Rut Reporter Rich Landers, a native Montanan and life-long hunter, is the outdoors editor for The Spokesman-Review in Spokane. He has written several books about the western outdoors and has hunted whitetails all his life. States covered: WA, OR, ID, MT, WY, CO.



If you haven’t filled your tag by the end of this weekend, I give you permission to consider calling the office and letting them know you’re sick and staying home. Heh, heh. We’re looming around prime time to bag a big buck in the West.

Rut Reports coming in from Oregon to Wyoming are painting a picture of bucks starting to come out of hiding with something in mind. We don’t have to imagine anything–we have photographic proof that bucks are getting in the mood!

Northeastern Washington’s 15-day late whitetail buck hunt opens Saturday, and the deer appear to be rising to the occasion. Rut Reporters are seeing bucks moving with does and in some cases chasing does.


“I went up and checked one of my trail cams and noticed two alright-sized bucks doing some lip curling action (see photo) 40 minutes apart from each other on the same day,” said Chris van Kempen of Fourtrack Hunting Adventures.

“I am thinking love is starting to flow through the air,” he said, noting that he had numerous trail cam photos of bucks locking antlers together and pushing around, as you can see in the other nighttime photo attached.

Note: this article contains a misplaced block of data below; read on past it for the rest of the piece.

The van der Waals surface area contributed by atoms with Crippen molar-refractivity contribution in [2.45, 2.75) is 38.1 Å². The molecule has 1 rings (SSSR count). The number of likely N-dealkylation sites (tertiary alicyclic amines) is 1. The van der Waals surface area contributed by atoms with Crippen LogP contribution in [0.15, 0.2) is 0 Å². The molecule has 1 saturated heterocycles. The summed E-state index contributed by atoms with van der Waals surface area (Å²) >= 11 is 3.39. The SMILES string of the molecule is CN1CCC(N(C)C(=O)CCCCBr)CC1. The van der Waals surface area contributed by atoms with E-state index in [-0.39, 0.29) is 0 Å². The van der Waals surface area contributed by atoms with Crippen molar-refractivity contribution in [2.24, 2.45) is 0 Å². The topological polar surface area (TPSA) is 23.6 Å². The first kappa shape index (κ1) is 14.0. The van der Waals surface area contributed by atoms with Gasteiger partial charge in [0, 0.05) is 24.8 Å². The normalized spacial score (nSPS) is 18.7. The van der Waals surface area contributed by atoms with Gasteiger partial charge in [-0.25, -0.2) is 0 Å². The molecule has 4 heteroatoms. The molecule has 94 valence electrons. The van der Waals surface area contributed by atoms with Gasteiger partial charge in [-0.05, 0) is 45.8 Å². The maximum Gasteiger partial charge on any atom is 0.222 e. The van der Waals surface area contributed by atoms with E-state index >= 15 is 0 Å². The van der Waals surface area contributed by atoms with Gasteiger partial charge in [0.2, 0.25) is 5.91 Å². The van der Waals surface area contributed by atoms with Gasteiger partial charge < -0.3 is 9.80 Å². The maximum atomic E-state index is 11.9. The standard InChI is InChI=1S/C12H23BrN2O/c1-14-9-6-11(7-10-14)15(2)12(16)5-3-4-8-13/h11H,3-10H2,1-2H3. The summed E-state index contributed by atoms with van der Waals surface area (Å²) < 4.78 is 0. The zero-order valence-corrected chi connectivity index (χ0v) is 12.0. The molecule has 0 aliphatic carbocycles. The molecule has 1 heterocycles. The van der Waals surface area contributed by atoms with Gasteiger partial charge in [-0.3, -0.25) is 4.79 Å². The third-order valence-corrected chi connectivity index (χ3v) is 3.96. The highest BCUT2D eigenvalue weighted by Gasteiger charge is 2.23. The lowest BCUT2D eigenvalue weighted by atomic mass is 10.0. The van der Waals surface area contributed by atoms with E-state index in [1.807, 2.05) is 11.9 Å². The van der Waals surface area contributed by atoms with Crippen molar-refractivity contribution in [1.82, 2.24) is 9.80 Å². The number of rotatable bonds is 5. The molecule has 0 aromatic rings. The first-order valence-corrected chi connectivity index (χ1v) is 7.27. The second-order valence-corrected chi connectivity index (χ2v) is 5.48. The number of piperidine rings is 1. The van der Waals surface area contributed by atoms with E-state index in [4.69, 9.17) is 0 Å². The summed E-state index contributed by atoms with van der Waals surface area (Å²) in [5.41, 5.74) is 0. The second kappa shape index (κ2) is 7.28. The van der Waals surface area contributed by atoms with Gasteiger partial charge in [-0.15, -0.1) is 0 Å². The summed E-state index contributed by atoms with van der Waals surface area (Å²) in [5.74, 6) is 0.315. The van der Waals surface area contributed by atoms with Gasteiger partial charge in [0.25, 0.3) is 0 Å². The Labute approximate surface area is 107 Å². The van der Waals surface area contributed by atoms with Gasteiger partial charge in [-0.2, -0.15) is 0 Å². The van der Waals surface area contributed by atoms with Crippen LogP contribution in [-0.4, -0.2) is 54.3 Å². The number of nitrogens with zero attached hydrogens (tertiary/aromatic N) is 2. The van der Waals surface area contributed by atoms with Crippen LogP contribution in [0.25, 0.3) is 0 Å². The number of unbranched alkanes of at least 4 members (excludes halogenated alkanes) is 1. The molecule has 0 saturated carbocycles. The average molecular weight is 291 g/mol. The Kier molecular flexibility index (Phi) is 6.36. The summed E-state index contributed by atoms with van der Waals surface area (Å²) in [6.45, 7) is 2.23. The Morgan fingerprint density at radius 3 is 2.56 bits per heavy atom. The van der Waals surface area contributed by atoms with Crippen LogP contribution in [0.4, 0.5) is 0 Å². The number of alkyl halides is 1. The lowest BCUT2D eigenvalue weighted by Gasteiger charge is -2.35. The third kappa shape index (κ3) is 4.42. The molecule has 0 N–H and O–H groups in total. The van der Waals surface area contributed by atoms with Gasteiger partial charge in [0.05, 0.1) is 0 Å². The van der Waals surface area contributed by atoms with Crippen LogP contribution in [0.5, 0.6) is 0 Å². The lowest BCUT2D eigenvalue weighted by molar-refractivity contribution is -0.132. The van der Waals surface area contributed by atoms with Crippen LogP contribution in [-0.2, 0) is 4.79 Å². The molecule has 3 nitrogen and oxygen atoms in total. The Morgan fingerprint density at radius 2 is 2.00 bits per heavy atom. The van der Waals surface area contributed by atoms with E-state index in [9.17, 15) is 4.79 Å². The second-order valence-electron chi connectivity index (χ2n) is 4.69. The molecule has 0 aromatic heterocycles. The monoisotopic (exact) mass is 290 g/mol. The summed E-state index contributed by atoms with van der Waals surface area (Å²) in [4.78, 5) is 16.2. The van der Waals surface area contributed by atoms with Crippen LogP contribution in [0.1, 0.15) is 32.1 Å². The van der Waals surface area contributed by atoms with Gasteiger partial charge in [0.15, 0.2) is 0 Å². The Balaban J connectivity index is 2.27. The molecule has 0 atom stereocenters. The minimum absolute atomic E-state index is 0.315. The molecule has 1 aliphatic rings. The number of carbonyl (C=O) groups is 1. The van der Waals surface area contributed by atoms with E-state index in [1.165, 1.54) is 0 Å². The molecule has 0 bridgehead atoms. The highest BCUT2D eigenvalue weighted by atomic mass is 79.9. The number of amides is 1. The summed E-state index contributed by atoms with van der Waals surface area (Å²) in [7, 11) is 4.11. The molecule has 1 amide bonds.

In Western Oregon, Jim Johnson has observed and photographed Columbian whitetails (color photo) in very light sparring–he calls it “grooming” activity–during daylight hours. The neck was noticeably swelling on one buck last week, he said, predicting that the cooler weather that’s moved in would kick the activity up to another level. “It is getting close to the magic date of November eighth,” when these deer normally get it on, he said.


In Montana, check station reports have generally been indicating a below-normal harvest. That’s understandable considering the troubles many regions have had with winter kill and EHD die-offs going into the season.

But deer are carrying on. Hunters are finding the sweet spots, and they’re advancing into the best part of their buck season. Even in the hard-hit Milk River area, hunting guide Eric Albus said he’s “starting to see the whitetail and mule deer act like the rut is just around the corner. Sparring matches have intensified and bachelor groups are breaking up.”